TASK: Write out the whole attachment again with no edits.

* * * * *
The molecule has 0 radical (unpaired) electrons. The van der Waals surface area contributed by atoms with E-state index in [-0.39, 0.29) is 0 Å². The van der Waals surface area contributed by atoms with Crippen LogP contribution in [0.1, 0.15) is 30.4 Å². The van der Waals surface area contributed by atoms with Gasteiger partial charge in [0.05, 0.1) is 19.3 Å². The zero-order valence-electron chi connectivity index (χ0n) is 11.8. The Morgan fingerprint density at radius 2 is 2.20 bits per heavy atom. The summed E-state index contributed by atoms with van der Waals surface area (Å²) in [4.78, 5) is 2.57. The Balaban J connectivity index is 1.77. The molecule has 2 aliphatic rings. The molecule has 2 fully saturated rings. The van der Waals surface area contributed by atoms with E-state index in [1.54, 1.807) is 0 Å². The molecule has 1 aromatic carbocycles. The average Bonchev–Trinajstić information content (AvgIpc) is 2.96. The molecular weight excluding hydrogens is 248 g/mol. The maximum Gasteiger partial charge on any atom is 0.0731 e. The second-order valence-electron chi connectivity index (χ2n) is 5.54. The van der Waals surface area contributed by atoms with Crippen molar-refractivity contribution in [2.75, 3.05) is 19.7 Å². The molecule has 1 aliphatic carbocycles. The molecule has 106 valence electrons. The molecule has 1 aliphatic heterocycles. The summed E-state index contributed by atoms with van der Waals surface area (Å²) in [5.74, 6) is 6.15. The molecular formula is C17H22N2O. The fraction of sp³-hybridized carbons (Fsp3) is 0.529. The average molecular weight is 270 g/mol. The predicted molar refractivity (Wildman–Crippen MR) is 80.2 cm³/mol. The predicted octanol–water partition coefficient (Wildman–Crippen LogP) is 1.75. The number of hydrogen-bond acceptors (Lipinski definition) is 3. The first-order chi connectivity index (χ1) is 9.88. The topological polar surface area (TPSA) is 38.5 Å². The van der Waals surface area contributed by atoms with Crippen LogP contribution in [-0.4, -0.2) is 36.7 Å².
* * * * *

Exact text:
The molecule has 0 radical (unpaired) electrons. The van der Waals surface area contributed by atoms with E-state index in [-0.39, 0.29) is 0 Å². The van der Waals surface area contributed by atoms with Crippen LogP contribution in [0.1, 0.15) is 30.4 Å². The van der Waals surface area contributed by atoms with Gasteiger partial charge in [0.05, 0.1) is 19.3 Å². The zero-order valence-electron chi connectivity index (χ0n) is 11.8. The Morgan fingerprint density at radius 2 is 2.20 bits per heavy atom. The summed E-state index contributed by atoms with van der Waals surface area (Å²) in [4.78, 5) is 2.57. The Balaban J connectivity index is 1.77. The molecule has 2 aliphatic rings. The molecule has 2 fully saturated rings. The van der Waals surface area contributed by atoms with E-state index in [1.54, 1.807) is 0 Å². The molecule has 1 aromatic carbocycles. The average Bonchev–Trinajstić information content (AvgIpc) is 2.96. The molecular weight excluding hydrogens is 248 g/mol. The maximum Gasteiger partial charge on any atom is 0.0731 e. The second-order valence-electron chi connectivity index (χ2n) is 5.54. The van der Waals surface area contributed by atoms with Crippen molar-refractivity contribution in [2.75, 3.05) is 19.7 Å². The molecule has 1 aliphatic carbocycles. The molecule has 106 valence electrons. The molecule has 1 aliphatic heterocycles. The summed E-state index contributed by atoms with van der Waals surface area (Å²) in [5.74, 6) is 6.15. The molecular formula is C17H22N2O. The fraction of sp³-hybridized carbons (Fsp3) is 0.529. The average molecular weight is 270 g/mol. The predicted molar refractivity (Wildman–Crippen MR) is 80.2 cm³/mol. The predicted octanol–water partition coefficient (Wildman–Crippen LogP) is 1.75. The number of hydrogen-bond acceptors (Lipinski definition) is 3. The first-order chi connectivity index (χ1) is 9.88. The topological polar surface area (TPSA) is 38.5 Å². The van der Waals surface area contributed by atoms with Crippen LogP contribution in [-0.4, -0.2) is 36.7 Å².